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Maruti Suzuki Ritz - Making waves


C‘mon, list out the attributes of a good car. It should look cool, getting in and out should be easy, it should have lots of space for its occupants, should be refined, should have adequate power, should have diesel and petrol versions, should feature decent safety kit and it should be attractively priced. And yes, it helps if it is built by Ferrari or Rolls-Royce so that your neighbours are suitably impressed.
Alas, Maranello and Goodwood are busy catering to soccer stars, business tycoons and a few drug peddlers, so the onus of making sensible cars is left to companies like Suzuki. And after owning three Maruti Suzukis over the last decade or so, I am ready to substitute the Holy Bible with a car wearing the ‘S’  badge and swear upon it. Nothing, I am telling you, nothing happens to these cars. You can drive them till their drive shafts fall off and that too without oil, and in most cases, on mere fumes of petrol. They take more abuse than a well-thumbed paperback and they become part of your life story without being demanding or intrusive. But if you pamper them – like I have done to my Swift by feeding her super expensive Mobil 1 oil and getting her serviced before and after the monsoons – they even start entertaining you. On quiet nights, when you are driving home, you can even hear the car sing ‘Is it me you’re looking for…’ in karaoke mode.
I am the biggest fan of the Indian-made Swift and have recommended it to so many people that if Suzuki were to pay me a small commission for each recommendation, I would have long stopped writing on cars and would be driving Phantoms. But they don’t. That said, they did kindly invite me to sample the next car based on the Swift platform – radies and gentlemen, the Litz… solly, the Ritz. And I am sorry if I am tempted to compare the Ritz to the hot-selling Swift on almost all the parameters.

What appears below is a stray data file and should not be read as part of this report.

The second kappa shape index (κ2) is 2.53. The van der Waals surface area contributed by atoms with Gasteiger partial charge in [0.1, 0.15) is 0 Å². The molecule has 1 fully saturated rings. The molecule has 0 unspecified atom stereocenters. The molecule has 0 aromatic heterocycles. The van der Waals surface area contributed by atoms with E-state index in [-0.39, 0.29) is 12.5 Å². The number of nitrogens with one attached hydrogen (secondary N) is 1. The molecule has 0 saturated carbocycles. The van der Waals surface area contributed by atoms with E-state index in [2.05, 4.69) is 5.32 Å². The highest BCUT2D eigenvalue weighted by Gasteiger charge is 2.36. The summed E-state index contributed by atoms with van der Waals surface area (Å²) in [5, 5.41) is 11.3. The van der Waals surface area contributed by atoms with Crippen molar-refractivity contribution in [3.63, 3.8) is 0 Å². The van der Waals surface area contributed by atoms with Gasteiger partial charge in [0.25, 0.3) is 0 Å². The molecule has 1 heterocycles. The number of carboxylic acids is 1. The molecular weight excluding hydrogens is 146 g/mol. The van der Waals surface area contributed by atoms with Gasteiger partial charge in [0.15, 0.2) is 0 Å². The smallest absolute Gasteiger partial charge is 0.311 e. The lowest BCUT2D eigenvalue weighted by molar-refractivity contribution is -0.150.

First things first – if you are looking for a petrol-powered hatchback that is fun to drive, well, you are better off buying the Swift with its supremely flickable chassis and typically Japanese high revving motor. The Ritz has other talents, like a practical body and a thoroughly driveable European engine... we will reach there soon.   Like the new A-Star, the Ritz belongs to the funky school of design. It is taller than it has any reason to be, it has got prominently flared wheel arches, inwardly kinked tail architecture with matching lamp structures and a stance that can be loosely called ‘lounge’. Brilliant? Well let me say that I like the effort that has gone into the design and detailing. It is exciting, but falls short of being ‘proportionate’ to look at – which, ahem, the Swift is. Inside, the Ritz is genuinely path breaking – if a colour-coded dashboard and a centre console mounted gear lever (like in the i10) don’t impress you, the overall ergonomics will. Then you see bits and pieces from the Swift and the SX4 all over the place – which is not a bad thing at all. The single, large speedo is very Mini-like and I love it. Finer details like the tachometer that is made to look after-market and the rubber surround to the gear lever makes the interior one of the finest amongst small cars in India. With the arrival of small cars like the Skoda Fabia and the impending launch of the Honda Jazz and the Volkswagen Polo, Suzuki has realised the importance of providing Indian customers with quality textures and materials and has passed on the Euro interiors to us without any compromise. Height adjustable seats are comfortable for the long run and it is really a boon to have adjustable steering and seatbelts. Compared to the Swift, the Ritz makes you feel less claustrophobic thanks to the larger greenhouse and a more efficient utilisation of space.